Pristina can perform 2-D and 3-D imaging for women with dense breasts, Schilling says. The hospital has added a second unit in Boca Raton and a third in Deerfield Beach. A mobile van will have another in May.
Memorial Healthcare Systems has started a partnership with Moffitt Cancer Center, one of the nation’s top treatment facilities. Moffitt Malignant Hematology & Cellular Therapy at Memorial West in Pembroke Pines offers a comprehensive blood and marrow transplant and cellular therapy program. The alliance also brings the Tampa-based cancer center’s access to research, clinical trials and model of care to local leukemia, lymphoma, and multiple myeloma patients.
Boca Raton’s Sensus Healthcare is offering superficial radiation therapy to help reduce some of the side effects of nonmelanoma skin cancer and keloids. The therapy uses precise calibrated doses of radiation. SRT has a success rate exceeding 95 percent, says CEO and founder Joe Sardano. “There are no side effects at all.” It can be an alternative to skin surgery, which can result in difficult-to-control bleeding on older people or those with diabetes or on blood thinners, and also is highly effective in treating keloids, which form on old scar tissue.
Robotic surgery grows
Not long ago, it would’ve been something you’d see in a science fiction movie, but not anymore. More and more hospitals are using robots to perform surgical procedures, says physician Dipen Parekh, the University of Miami Medical Center’s director of robotic surgery, chief clinical officer and urology department chairman.
Parekh says robotic devices offer distinct advantages. “It allows you to do some operations with decreased loss of blood and less need for a transfusion,” he says. “It allows the patient to resume normal activities much sooner than with traditional surgery.”
Procedures include bladder, colorectal, thoracic and gynecological treatments, he says. Surgeons have a clear 3-D view during surgery while working the controls, but the machine does the cutting. “The doctor has more range of motion, especially in difficult to reach areas,” Parekh says. “It’s also ergonomically easier for the surgeon. It’s more direct and precise.”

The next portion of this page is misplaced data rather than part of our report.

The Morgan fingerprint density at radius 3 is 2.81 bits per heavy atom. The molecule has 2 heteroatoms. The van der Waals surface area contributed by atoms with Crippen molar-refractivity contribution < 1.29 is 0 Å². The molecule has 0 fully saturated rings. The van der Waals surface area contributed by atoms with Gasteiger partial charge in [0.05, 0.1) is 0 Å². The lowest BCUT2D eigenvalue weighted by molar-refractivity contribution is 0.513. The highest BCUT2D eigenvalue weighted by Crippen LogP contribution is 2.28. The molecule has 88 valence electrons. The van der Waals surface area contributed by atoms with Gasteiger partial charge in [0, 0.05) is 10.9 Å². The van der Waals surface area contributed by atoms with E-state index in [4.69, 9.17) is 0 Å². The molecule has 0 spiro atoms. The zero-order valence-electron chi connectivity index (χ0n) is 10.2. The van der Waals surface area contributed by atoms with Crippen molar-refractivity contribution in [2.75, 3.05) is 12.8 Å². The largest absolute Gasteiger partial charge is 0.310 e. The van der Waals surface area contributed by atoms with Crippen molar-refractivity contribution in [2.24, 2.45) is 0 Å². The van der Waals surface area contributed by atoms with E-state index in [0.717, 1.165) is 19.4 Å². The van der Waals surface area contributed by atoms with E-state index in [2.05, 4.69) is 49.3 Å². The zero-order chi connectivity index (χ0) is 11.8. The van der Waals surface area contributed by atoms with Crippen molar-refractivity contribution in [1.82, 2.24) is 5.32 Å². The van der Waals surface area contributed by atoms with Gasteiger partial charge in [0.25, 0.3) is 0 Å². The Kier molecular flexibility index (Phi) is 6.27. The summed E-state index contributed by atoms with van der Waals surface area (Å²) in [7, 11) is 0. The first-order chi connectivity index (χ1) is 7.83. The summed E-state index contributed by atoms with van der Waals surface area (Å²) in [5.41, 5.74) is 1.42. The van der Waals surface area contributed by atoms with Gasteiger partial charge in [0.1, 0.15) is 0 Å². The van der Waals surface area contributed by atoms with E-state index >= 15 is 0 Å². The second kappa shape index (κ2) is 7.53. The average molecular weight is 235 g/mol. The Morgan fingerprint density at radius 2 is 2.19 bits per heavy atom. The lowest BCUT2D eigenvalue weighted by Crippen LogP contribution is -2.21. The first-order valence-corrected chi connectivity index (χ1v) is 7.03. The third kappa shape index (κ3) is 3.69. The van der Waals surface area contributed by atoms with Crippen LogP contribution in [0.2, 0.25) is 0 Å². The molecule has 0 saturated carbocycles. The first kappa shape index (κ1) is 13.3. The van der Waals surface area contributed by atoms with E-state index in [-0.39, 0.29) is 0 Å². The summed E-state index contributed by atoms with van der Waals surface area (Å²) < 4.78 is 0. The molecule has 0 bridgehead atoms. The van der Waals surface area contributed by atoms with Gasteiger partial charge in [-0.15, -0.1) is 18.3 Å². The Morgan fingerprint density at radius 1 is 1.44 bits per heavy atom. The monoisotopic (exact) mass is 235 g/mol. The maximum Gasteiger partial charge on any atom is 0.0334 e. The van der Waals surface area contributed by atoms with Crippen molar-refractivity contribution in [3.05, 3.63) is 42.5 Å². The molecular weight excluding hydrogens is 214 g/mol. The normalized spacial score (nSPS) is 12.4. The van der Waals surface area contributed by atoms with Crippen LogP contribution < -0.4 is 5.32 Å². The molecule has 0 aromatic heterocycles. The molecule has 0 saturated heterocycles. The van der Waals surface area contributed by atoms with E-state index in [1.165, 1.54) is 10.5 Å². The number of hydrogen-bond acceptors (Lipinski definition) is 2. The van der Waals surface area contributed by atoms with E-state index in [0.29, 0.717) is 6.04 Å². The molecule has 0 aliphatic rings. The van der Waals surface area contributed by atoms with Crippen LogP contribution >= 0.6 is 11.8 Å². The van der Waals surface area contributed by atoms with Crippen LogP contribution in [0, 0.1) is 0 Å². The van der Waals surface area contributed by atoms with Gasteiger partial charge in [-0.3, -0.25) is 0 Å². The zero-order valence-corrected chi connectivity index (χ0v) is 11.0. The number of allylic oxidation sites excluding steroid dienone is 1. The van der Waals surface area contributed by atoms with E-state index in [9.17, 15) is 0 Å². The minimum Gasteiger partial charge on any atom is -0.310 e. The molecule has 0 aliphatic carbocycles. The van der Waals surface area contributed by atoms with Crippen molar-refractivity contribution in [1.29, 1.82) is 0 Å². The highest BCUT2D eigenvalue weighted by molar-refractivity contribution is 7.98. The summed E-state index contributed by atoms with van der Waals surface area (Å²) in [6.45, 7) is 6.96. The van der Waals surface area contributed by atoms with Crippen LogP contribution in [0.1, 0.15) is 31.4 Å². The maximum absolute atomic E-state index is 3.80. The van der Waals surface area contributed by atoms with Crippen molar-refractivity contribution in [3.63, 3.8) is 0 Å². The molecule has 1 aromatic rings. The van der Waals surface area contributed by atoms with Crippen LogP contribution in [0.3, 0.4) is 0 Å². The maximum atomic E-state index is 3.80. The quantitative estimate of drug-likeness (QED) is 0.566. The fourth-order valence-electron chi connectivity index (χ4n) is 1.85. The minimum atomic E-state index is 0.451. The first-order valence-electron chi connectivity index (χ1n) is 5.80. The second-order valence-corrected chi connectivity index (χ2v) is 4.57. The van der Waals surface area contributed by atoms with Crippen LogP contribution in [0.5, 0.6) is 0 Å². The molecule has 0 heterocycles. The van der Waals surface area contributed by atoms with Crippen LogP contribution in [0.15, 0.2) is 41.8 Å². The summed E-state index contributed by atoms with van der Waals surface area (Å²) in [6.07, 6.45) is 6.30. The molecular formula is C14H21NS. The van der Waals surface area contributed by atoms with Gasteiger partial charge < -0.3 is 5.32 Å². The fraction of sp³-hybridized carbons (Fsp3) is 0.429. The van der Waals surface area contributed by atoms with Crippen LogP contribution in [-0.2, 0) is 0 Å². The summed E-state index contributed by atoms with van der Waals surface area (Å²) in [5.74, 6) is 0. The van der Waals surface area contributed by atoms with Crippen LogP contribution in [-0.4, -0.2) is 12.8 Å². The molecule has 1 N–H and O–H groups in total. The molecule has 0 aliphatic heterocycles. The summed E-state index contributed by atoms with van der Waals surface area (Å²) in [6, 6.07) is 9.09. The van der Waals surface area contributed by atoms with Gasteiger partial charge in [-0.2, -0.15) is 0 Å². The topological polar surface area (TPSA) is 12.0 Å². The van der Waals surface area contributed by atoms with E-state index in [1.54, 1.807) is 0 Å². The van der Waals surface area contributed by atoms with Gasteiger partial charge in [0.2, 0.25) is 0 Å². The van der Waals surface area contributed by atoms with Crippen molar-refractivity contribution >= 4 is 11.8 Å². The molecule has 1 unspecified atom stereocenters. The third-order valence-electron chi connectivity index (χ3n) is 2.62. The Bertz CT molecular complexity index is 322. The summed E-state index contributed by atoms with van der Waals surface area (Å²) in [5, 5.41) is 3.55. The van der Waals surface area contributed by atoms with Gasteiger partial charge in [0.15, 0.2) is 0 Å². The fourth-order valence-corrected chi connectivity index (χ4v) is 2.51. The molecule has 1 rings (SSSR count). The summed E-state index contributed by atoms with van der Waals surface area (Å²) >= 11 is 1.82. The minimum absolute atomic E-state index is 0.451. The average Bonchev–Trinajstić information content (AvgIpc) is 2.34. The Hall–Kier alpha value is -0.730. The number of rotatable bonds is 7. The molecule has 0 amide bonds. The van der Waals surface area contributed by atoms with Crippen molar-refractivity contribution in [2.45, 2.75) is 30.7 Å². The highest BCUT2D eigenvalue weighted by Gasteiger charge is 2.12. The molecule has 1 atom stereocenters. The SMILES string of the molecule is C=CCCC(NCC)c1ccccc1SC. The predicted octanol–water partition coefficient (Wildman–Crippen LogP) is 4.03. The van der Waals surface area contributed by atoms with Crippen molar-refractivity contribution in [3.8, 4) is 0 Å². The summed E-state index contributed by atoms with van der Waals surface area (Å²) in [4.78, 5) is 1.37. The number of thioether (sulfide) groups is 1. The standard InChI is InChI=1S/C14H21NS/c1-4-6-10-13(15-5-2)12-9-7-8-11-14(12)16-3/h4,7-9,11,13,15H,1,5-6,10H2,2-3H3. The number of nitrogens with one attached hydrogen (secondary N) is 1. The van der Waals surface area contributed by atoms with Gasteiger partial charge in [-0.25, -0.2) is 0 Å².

Chronic fatigue syndrome
Physician Nancy Klimas, chair of Nova Southeastern University’s Department of Clinical Immunology, is heading the research to cure chronic fatigue system, which causes both brain and muscle inflammation. Its symptoms are profound pain and fatigue exacerbated by even the slightest exertion. Like many inflammatory diseases, women are affected more often than men, Klimas says.
Klimas and co-researcher Mary Ann Fletcher began studying the condition in 1989. They are seeking a cure by running “hundreds, even thousands” of virtual clinical trials, looking for the right combination of targeted treatments in the right order, essentially to “reboot” the body’s own equilibrium.
Fighting drug abuse
Researcher Hossein Omidian and his team at NSU are developing deterrent technologies to prevent drug abuse by snorting, injecting and oral ingestion. Omidian, a professor in the university’s College of Pharmacy, says: “Since abusers do not follow standard protocol and use a wide range of unconventional methods to abuse opioids, no single technology can promise full deterrence to abuse. We strategically designed technologies that can effectively and safely be used in developing both immediate and sustained-release opioid formulations with effective abuse deterrent properties.”
By changing the formulas in opioid drugs, these drugs cannot be altered by addicts.
Gains in neuroscience
Holy Cross Hospital opened the Phil Smith Neuroscience Institute, which is the first to offer specialized care for Lou Gehrig’s disease—amyotrophic lateral sclerosis—patients in Broward and Palm Beach counties. The center also offers comprehensive neurological and neurosurgical care for a variety of conditions.
The center is named after the late president and CEO of the Phil Smith Automotive Group. He donated $7 million toward state-of-the-art neurological care at the nonprofit hospital.
Patients have access to research and clinical trials and treatments through an expanded relationship with Massachusetts General Hospital, the largest teaching hospital of Harvard Medical School. There are more than 15 neurophysician specialists.
Exercise for the brain
We need to do more than just give our bodies a workout to get stronger and leaner, says Mark Murrison, CEO of Neurocore Brain Performance Centers. He calls his company “a gym for the brain.”
Neurocore, which has a headquarters and six locations in Michigan, has opened centers in Boca Raton and Palm Beach Gardens. Murrison says Neurocore’s primary focus is to identify—and relieve—problems with brain function, including attention deficit hyperactivity disorder, sleep disorders, anxiety, depression, migraine headaches and memory issues.